Ward of children with scary head injuries
If you slide on the ice head first into a ditch and break your skull, head over to Fakultni Nemocnice, Hradec Kralove. They'll CT scan you, bend your skull back, and stitch you up. They even have portable DVD players so you can watch cartoons in bed. The food is palatable, ranging from pork slab with possibly spinach-based matter and potato dumplings, to fish-esque schnitzel with mashed potato. Everything is very clean and competently run. The only drawback for parents who want to sleep here with their children is that there is not an easily-accessible source of beer in the vicinity that is easily found. And if that is the biggest problem, then this place is pretty darn good.
Letecký pohled na Velké náměstí krajského města Hradec Králové. Vytvořil http://www.panorama360.cz .
This was the most common type of building built during communism here in Czech Republic. The idea was...
Hroch Rally Team during the Rallyshow in Hradec Kralove, June 20, 2010
Rallyshow exhibition, June 20, 2010, Hradec Kralove, Czech Republic
The depo of Chladek & Tintera team during the Rallyshow on the foodball stadium in Hradec Kralove, Ju...
The Czech Republic is a cool little landlocked country south of Germany and Poland, with a national addiction to pork and beer. Potatos, cabbage, and dumplings are close behind them, and they also have this great bar food called "utopenec." It means "a drowned man," it's pickled sausage with onions, perfect with some dark wheat bread and beer. The Czech bread is legendary, like a meal all by itself.
Czechoslovakia first became a sovereign state in 1918 when it declared independence from the Austro-Hungarian Empire. The state of Czechoslovakia lasted until the "Velvet Divorce" of 1993, which created Slovakia and the Czech Republic.
It was occupied by Germany in WWII but escaped major damage, unlike most other European cities. The nation's capital, Prague, retains some of Europe's most beautiful Baroque architecture as well as one of the largest medieval castle complexes still standing. The President of the Czech Republic has his offices in the Prague Castle even today.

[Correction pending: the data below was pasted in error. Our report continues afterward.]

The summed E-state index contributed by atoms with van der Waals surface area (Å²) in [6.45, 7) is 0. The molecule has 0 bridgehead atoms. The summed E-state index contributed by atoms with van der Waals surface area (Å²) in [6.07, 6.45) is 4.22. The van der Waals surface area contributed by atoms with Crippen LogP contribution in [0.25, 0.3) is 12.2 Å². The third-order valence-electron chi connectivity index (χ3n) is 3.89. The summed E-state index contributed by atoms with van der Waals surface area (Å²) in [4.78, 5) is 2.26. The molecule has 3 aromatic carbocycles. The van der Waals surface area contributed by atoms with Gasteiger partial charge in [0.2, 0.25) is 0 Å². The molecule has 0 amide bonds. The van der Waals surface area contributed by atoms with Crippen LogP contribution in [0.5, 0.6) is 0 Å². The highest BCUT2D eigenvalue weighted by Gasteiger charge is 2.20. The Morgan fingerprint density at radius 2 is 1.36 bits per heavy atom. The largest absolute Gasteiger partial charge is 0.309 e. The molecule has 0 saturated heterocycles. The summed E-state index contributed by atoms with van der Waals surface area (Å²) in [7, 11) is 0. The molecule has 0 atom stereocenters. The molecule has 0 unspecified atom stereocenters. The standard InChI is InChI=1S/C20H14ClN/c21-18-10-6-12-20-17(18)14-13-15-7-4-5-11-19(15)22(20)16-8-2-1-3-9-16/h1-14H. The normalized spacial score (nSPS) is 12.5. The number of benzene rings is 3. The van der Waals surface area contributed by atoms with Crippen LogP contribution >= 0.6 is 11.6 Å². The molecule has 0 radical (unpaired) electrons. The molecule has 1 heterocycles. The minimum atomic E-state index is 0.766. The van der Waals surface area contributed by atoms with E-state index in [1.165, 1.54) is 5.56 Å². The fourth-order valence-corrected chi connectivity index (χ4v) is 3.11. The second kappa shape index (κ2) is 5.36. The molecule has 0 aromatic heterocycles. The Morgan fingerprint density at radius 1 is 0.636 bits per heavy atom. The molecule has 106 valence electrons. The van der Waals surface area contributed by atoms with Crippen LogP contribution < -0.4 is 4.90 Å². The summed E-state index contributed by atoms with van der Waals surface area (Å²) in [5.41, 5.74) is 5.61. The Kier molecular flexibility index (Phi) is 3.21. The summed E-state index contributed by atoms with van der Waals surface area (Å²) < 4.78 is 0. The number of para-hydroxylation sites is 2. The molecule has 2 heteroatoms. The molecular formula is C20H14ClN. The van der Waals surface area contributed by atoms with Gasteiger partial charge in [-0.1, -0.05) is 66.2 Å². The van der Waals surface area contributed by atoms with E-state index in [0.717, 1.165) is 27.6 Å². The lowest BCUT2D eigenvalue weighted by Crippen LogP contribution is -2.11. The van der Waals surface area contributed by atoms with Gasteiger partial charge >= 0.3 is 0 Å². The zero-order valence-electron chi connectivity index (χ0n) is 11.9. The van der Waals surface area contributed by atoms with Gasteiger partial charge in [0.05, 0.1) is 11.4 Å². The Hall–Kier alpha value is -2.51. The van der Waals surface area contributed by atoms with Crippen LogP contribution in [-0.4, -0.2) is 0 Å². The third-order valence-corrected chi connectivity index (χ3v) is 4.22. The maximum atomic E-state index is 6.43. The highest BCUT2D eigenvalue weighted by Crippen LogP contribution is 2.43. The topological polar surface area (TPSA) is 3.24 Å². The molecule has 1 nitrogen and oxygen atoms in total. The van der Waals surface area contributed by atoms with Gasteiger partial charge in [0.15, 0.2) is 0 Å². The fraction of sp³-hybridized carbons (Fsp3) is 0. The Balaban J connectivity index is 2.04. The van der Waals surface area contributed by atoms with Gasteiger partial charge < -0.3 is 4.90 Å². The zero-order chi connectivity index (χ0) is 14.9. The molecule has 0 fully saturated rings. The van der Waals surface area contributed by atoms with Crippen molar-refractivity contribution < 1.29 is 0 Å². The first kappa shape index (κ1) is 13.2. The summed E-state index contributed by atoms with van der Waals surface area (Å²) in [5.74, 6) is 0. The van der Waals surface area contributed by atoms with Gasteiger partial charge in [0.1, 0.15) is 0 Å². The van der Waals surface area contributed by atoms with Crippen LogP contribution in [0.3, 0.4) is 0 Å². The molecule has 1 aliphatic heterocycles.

There was a coup d'etat in 1948 and Czechoslovakia fell under Soviet rule. For fifty years Czechoslovakia was a Socialist state under the USSR, subject to censorship, forced atheism and even the arrest of jazz musicians!
In 1989, communist police violently squashed a pro-democracy demonstration and pissed everybody off so bad that a revolution erupted over it, finally ending the Communist rule.
The next twenty years saw rapid economic growth and westernization. Today in Prague you can eat at McDonald's or KFC, shop for snowboarding boots and go see a punk rock show.
The Czech Republic took over the presidency of the European Union in January 2009. This instantly created lots of political drama because the President of the Czech Republic, Vaclav Klaus, is a renowned Euroskeptic.
We anxiously await the outcome of "President Klaus vs. the Lisbon Treaty", a world heavywieght fight sceduled for spring 2009.
Text by Steve Smith.